4) Stock market closings for – 27 FEB 20: This is the worst point decline ever for the three markets. The Dow has dropped 3,000 points since Monday.
Dow 25,766.64 down 1190.95
Nasdaq 8,566.48 down 414.30
S&P 500 2,978.76 down 137.63
1) Global trade experiences its first full-year drop since the financial crisis, with weaker world growth and a manufacturing recession taking their toll. The spread of the coronavirus, with its impact on businesses and households, is increasingly pulling world economics down. While the decline isn’t huge, it is the first since 2009 and follows growth of more than 3% in 2018. The virus has shut off huge areas of China causing the closing of factories and now is spreading internationally.
2) The markets continue to follow the Dow’s thousand point drop with more large loses. To add to the financial worries, bond yields are slipping down, raising concerns that the global economy is slowing significantly because of the spreading coronavirus. There is heavy buying of treasuries in order to shelter money, with the ten year Treasury yield traded at 1.32%, an all time low, with the thirty year bond yield also reaching a record low. Analysts are already cutting their earnings estimates for the first quarter, further dampening hopes for better near term growth.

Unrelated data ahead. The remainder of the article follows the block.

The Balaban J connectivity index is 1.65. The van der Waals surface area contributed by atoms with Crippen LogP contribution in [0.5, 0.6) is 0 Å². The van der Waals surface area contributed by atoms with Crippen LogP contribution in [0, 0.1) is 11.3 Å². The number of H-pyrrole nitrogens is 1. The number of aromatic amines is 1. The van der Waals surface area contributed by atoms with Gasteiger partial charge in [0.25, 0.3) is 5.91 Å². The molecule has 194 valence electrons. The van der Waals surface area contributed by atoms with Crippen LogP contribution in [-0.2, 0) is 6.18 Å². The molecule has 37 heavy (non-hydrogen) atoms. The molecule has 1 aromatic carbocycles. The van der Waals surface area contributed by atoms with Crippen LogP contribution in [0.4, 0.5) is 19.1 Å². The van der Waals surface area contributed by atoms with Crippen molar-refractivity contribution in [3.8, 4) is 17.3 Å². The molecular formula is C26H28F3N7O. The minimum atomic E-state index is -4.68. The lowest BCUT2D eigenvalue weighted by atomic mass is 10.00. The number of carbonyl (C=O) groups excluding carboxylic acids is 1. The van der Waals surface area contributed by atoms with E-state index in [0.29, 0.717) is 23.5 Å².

3) Retail giant Amazon has opened its first Go Grocery store in Seattle. The automated store is cashierless where customers walk in, and get what they want, and on walking out, computer and sensors electronically charging their purchases. The store is over 10,000 square feet and has about 5,000 items including fresh produce, meats and alcohol. This is just another example of the grocery retailers efforts to automate their operations and reduce labor costs.
4) Stock market closings for – 25 FEB 20: Dow is down 1900 points in two days and some experts fear the markets are 500 points away from being a correction.
Dow 27,081.36 down 879.44
Nasdaq 8,965.61 down 255.67
S&P 500 3,128.21 down 97.68
1) The drug maker Moderna Inc. has shipped its first batch of coronavirus vaccine to U.S. government researchers for human testing. The government will test if the experimental shot can help suppress the epidemic that originated in China. Test are expected to start by the end of April on 20 to 25 healthy volunteers to see if two doses are safe and can induce an immune response that protects against infection. Using the virus’ genetic sequence, Moderna was able to make a fast response in developing a vaccine.